Online assistance for electrical trade people Login  |  Register  |   Forgot Password
Assistance for electrical trade people




Click here to send Ron a pdf document for publication on this Topic

Documents must be less than 200k in pdf format

Posted By Topic: Machine Control panel design

Aug 31 2017 19:36


I am not registered as Electrician/Electrical engineer in NZ. But I am a recognized engineer (Level 7) and member in IPENZ (Engineering NZ).

Can I design (electrical circuit & PLC drawings) low voltage Control panels for industrial machines? (like packaging machine, food processing machine, etc.)

EWRB registered Electrician verifies my design & release drawings to build those control panels. Is it ok?

Aug 31 2017 21:03

When you say low voltage, I assume you mean the commonly used control voltage of 24 Vdc. Correct?


Aug 31 2017 21:24

You can design anything you want to regardless of your qualifications.

There is no requirement to involve a registered person until it needs to be connected to the supply as part of an installation and certified. Depending on who actually did the work to build it, will probably influence how easy the certification will be.

You might get some information from the thread in the link below. But as you don't have much of an understanding of electrical definitions, rules and regulations, you might just have 20 more questions...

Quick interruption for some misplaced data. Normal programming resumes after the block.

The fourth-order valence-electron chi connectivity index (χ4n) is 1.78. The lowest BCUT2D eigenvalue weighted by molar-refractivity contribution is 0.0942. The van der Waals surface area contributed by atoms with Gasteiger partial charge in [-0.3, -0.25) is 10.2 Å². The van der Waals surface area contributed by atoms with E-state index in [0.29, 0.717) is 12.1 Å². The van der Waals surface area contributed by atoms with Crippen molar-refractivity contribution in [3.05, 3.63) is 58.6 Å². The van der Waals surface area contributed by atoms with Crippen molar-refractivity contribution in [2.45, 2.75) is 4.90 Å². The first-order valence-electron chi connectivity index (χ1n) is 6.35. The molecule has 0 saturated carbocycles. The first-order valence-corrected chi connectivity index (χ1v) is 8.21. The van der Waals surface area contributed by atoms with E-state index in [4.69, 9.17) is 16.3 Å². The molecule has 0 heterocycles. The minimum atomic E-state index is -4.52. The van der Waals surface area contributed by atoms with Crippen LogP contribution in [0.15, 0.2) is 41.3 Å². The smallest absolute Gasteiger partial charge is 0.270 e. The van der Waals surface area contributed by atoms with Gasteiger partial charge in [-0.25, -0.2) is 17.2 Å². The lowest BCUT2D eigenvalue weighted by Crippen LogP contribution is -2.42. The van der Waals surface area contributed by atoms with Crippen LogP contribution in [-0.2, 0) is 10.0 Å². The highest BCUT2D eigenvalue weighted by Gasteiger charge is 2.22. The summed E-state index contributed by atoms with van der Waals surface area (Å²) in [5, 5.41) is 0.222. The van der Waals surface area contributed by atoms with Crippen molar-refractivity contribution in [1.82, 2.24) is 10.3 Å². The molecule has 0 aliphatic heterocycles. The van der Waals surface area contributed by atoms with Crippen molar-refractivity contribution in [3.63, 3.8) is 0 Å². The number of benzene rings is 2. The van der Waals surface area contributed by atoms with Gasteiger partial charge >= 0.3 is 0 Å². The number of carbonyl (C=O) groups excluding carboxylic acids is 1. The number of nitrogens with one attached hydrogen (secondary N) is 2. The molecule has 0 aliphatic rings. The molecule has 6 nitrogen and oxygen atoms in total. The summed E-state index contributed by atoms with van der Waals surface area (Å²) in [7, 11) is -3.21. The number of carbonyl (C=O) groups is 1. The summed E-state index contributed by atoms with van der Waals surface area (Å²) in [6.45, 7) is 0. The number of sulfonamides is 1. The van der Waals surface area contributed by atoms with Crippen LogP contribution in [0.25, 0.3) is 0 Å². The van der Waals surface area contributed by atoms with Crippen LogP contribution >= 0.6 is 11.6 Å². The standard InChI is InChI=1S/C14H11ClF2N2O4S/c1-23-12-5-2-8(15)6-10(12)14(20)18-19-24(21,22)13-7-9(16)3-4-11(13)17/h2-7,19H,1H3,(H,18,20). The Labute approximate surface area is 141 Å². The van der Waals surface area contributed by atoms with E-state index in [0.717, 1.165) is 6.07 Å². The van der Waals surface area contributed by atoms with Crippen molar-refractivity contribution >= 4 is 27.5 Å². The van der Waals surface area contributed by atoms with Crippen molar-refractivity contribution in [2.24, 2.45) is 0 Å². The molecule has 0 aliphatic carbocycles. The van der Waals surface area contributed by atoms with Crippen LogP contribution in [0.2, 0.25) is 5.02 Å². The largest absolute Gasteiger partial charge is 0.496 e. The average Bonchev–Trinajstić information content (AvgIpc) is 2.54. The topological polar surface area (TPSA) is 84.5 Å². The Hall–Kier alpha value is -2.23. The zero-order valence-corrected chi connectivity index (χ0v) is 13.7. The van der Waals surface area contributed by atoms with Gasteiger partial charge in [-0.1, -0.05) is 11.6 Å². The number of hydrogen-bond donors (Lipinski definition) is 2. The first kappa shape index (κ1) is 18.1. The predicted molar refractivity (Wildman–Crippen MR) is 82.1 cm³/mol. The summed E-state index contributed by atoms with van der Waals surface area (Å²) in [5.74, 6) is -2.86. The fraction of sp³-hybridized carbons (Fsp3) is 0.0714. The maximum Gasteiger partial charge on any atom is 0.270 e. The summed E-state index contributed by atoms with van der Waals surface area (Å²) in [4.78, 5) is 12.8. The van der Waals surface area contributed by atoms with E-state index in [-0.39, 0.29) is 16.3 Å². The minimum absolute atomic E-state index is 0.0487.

Sep 01 2017 07:57

Thanks for the response Evanh & DougP. I mean to 415V 3Ph & 230V 1Ph. Electrical drawings to control machine motors. PLC machine automation stuff.

Sep 01 2017 08:27

Design is not listed as prescribed electrical work, so anyone can do it. Manufacture is also not PEW, so anyone can build the panels.

However at some stage the panel(s)will need to be installed and then connected to supply, and both installation & connection are PEW so restricted to holders of an appropriate licence. Whoever does those jobs will need to certify the safety and compliance of whatever they install /connect.

In doing so, they are entitled to rely on certain types of documentation, including supplier declarations of conformity (SDoCs), manufacturer's instruction (MIs), and "certified designs (CDs). This system means that legal responsibility & liability for the safety and compliance of the resulting installation doesn't rest solely on the installer; designers have to carry their share.

Design and manufacture should be to an appropriate Standard; and this needs to be documented. Else few will be prepared to install & certify. So, as designer, electrical theory is not enough. You'll need to be familiar with not only the technical aspects, but also the applicable regulations and the relevant product and installation Standards.